Taxes for Expats – The US – Italy Tax Treaty

Taxes for Expats - The US - Italy Tax Treaty

The US – Italy tax treaty was first signed in 1984, then replaced in 1999, although it was only fully ratified in 2009. It covers how dividends and certain other types of income are treated, and allows tax information sharing between the two countries.

The purpose of the treaty is to prevent double taxation for Americans living in Italy and Italian citizens living in the US, however it doesn’t prevent US citizens living in Italy from their obligation to file US taxes. 

US taxes for expats in Italy

The US taxes based on citizenship, meaning that all US citizens and green card holders, including US expats living in Italy, with worldwide income of over $12,000 a year (in 2019), or just $400 of self-employment income, are required to file a US tax return each year.

Italy on the other hand only requires Americans to file Italian taxes in three circumstances: if they are registered as an Italian resident, if they have a residence in Italy, or if Italy is the center of their business, economic or social interests.

This leaves many US expats living in Italy having to file two tax returns, and also puts them at risk of double taxation.

Expats receive an automatic filing extension for their US taxes until June 15th, and they can request a further extension until October 15th if they need to, giving them plenty of time to file their Italian taxes first (due by July 7th) .

US expats in Italy may also have to file a Foreign Bank Account Report (FBAR), if they have over $10,000 in total in non-US based bank, investment, and other financial accounts at any time during the year (and including any accounts that they have signatory authority or control over, even if not in their name).

The United States – Italy Tax Treaty

“Living in Italy offers expats a culturally rich life in a country that has a fascinating history.” – Expat info Desk

The United States – Italy Tax Treaty covers double taxation with regards to income tax, corporation tax, and capital gains tax, however, as already mentioned the benefits are limited for most American expats living in Italy. The treaty does ensure though that no one will pay more tax than the higher of the two countries’ tax rates, and it also defines where taxes should be paid, which normally depends on where the income arises.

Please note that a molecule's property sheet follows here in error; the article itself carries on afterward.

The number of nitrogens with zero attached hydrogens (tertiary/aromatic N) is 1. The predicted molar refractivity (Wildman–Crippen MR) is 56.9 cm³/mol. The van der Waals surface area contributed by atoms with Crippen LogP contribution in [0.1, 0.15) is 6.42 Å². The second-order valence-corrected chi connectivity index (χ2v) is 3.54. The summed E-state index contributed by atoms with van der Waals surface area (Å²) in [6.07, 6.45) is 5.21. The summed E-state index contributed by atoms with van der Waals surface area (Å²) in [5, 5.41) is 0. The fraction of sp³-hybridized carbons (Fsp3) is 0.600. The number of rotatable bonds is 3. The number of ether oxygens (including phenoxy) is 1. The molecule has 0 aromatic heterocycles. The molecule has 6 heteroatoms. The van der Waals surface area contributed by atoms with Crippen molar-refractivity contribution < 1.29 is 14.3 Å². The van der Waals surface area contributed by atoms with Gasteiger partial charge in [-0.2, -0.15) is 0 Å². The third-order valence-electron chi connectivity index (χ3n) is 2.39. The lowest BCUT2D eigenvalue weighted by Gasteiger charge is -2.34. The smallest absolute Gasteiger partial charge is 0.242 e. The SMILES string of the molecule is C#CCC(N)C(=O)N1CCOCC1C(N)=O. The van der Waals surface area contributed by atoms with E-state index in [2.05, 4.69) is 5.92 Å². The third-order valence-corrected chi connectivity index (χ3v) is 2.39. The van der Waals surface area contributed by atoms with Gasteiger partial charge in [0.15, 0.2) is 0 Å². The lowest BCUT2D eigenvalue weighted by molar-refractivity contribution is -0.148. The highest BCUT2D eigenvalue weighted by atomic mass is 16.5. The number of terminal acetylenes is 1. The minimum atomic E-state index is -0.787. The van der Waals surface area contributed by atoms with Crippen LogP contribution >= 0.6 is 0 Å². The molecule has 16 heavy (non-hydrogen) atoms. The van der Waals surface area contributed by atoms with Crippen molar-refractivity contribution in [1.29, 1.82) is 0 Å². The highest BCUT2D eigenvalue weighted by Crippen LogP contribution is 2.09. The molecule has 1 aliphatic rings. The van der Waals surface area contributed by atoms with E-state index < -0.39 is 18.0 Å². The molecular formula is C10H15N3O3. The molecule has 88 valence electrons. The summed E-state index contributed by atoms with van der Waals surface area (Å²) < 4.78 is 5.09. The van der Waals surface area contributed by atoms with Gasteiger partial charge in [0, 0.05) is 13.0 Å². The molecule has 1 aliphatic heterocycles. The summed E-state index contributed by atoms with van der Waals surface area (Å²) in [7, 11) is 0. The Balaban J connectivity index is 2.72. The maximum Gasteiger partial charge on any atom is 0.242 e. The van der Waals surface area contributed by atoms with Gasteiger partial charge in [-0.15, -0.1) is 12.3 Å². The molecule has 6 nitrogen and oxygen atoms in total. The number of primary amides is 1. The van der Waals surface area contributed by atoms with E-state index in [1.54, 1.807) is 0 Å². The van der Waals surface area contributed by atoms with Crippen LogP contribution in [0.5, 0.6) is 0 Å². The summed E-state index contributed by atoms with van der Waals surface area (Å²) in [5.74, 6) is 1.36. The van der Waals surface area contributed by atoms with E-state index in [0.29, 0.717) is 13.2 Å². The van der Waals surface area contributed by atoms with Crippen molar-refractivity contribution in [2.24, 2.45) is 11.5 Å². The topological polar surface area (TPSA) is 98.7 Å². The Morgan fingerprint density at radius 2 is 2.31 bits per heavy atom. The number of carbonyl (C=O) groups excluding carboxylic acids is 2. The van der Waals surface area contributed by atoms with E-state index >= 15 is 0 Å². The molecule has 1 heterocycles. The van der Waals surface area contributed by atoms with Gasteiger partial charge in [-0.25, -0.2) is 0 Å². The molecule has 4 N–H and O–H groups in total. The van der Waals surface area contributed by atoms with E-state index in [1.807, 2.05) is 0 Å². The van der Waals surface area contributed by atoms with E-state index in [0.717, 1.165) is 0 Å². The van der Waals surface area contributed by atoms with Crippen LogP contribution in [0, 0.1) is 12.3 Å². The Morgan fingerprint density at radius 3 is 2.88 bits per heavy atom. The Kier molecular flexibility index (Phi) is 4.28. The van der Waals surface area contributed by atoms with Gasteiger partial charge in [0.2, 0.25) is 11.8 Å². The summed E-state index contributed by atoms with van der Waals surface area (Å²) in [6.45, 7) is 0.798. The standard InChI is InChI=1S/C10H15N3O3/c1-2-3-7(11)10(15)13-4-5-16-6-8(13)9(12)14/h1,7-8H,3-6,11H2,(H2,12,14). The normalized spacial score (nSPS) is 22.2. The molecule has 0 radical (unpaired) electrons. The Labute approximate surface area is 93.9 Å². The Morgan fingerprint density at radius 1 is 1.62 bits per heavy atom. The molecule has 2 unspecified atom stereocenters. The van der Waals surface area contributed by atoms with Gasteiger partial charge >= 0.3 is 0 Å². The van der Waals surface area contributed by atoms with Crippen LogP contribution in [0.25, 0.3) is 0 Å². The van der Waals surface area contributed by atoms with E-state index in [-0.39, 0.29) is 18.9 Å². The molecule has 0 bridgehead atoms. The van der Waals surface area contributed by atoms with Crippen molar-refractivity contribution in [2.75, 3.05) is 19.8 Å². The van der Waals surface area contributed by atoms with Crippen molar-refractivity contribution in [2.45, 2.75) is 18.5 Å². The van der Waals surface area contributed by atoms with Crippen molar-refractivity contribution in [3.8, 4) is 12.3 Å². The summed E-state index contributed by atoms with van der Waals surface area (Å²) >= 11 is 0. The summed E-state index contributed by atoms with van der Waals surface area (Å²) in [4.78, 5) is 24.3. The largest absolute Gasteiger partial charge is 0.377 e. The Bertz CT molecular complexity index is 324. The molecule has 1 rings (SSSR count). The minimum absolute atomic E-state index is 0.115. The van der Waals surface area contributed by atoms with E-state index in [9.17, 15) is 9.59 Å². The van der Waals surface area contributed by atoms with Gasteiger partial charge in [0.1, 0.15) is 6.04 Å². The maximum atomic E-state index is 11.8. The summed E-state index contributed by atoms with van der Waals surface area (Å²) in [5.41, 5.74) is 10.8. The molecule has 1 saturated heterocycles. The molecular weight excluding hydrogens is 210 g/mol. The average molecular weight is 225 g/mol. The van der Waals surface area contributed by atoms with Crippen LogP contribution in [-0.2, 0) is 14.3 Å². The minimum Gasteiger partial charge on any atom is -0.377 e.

The way the treaty allows US expats to avoid double taxation on their income taxed in Italy is by allowing them to claim US tax credits when they file their US tax return to the same value as Italian income taxes that they’ve already paid.

For income arising in the US, Americans in Italy can claim Italian tax credits against income US taxes paid to the IRS.

To claim US tax credits against Italian taxes paid, expats must file Form 1116 when they file their federal tax return. By doing this, the vast majority of US expats in Italy won’t end up owing any US income tax.

Alternatively, expats can claim another exemption called the Foreign Earned Income Exclusion by filing Form 2555, which simply allows them to exclude the first around $100,000 of their earned income from US taxation.

Which exemption is most beneficial depends on each expat’s circumstances (e.g. their types of income, residency status, income levels, where their income originates, etc).

It is possible in some circumstances to claim both the Foreign Earned Income Exclusion and the Foreign Tax Credit, although they can’t both be applied to the same income.

The US – Italy Tax Treaty also allows the Italian government to send US expats’ Italian tax information directly to the IRS, as well as their Italian bank and investment account details and balances.

Some Americans in Italy, for example students and trainees, and professors and teachers, and some retired expats, may be able to claim a provision in the United States – Italy Tax Treaty (besides claiming US tax credits). Expats should consult a US expat tax specialise to check. Expats who can claim a provision in the treaty can do so by filing IRS Form 8833.

The US-Italy Totalization Agreement

A separate agreement called a Totalization Agreement helps US expats in Italy not to pay social security taxes to both the US and Italian governments. Expats’ contributions made while in Italy can be credited to either system. Which country they pay depends on how long they will be living in Italy.

Catching up

Expats in Italy who are behind with their US tax filing because they were unaware that they had to file from abroad can catch up without facing penalties under an IRS amnesty program called the Streamlined Procedure, so long as they do so before the IRS contacts them about it.

Register now, and your Bright!Tax CPA will be in touch right away to guide you through the next steps.

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